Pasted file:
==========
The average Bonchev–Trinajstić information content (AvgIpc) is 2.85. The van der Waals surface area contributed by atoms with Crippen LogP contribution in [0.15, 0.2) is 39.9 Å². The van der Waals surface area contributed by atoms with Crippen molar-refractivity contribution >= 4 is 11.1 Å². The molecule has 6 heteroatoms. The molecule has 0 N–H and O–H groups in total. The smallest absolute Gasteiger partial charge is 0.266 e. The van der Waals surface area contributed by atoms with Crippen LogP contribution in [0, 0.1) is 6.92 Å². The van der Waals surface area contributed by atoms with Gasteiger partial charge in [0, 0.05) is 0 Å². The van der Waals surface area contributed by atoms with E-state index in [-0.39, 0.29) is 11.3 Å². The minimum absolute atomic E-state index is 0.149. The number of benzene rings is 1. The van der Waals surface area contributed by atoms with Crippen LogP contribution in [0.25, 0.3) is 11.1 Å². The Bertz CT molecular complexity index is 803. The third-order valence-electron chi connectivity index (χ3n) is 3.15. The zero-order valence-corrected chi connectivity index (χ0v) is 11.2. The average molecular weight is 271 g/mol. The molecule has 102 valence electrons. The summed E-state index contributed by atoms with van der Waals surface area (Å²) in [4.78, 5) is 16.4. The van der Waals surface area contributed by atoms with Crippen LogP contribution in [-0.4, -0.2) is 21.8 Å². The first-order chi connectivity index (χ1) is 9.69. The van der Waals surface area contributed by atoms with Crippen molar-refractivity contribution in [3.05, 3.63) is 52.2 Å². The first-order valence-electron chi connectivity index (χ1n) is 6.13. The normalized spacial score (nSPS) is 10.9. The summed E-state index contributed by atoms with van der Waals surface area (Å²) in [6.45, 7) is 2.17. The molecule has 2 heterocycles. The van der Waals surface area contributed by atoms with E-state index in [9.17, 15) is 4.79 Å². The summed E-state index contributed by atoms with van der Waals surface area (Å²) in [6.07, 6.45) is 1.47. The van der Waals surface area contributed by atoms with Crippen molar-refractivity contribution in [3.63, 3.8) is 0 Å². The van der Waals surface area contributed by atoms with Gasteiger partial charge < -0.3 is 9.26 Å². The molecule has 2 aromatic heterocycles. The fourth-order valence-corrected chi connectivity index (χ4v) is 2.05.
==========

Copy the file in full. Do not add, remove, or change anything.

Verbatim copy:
The average Bonchev–Trinajstić information content (AvgIpc) is 2.85. The van der Waals surface area contributed by atoms with Crippen LogP contribution in [0.15, 0.2) is 39.9 Å². The van der Waals surface area contributed by atoms with Crippen molar-refractivity contribution >= 4 is 11.1 Å². The molecule has 6 heteroatoms. The molecule has 0 N–H and O–H groups in total. The smallest absolute Gasteiger partial charge is 0.266 e. The van der Waals surface area contributed by atoms with Crippen LogP contribution in [0, 0.1) is 6.92 Å². The van der Waals surface area contributed by atoms with Gasteiger partial charge in [0, 0.05) is 0 Å². The van der Waals surface area contributed by atoms with E-state index in [-0.39, 0.29) is 11.3 Å². The minimum absolute atomic E-state index is 0.149. The number of benzene rings is 1. The van der Waals surface area contributed by atoms with Crippen LogP contribution in [0.25, 0.3) is 11.1 Å². The Bertz CT molecular complexity index is 803. The third-order valence-electron chi connectivity index (χ3n) is 3.15. The zero-order valence-corrected chi connectivity index (χ0v) is 11.2. The average molecular weight is 271 g/mol. The molecule has 102 valence electrons. The summed E-state index contributed by atoms with van der Waals surface area (Å²) in [4.78, 5) is 16.4. The van der Waals surface area contributed by atoms with Crippen LogP contribution in [-0.4, -0.2) is 21.8 Å². The first-order chi connectivity index (χ1) is 9.69. The van der Waals surface area contributed by atoms with Crippen molar-refractivity contribution in [3.05, 3.63) is 52.2 Å². The first-order valence-electron chi connectivity index (χ1n) is 6.13. The normalized spacial score (nSPS) is 10.9. The summed E-state index contributed by atoms with van der Waals surface area (Å²) in [6.45, 7) is 2.17. The molecule has 2 heterocycles. The van der Waals surface area contributed by atoms with E-state index in [9.17, 15) is 4.79 Å². The summed E-state index contributed by atoms with van der Waals surface area (Å²) in [6.07, 6.45) is 1.47. The van der Waals surface area contributed by atoms with Crippen molar-refractivity contribution in [3.63, 3.8) is 0 Å². The van der Waals surface area contributed by atoms with Gasteiger partial charge < -0.3 is 9.26 Å². The molecule has 2 aromatic heterocycles. The fourth-order valence-corrected chi connectivity index (χ4v) is 2.05.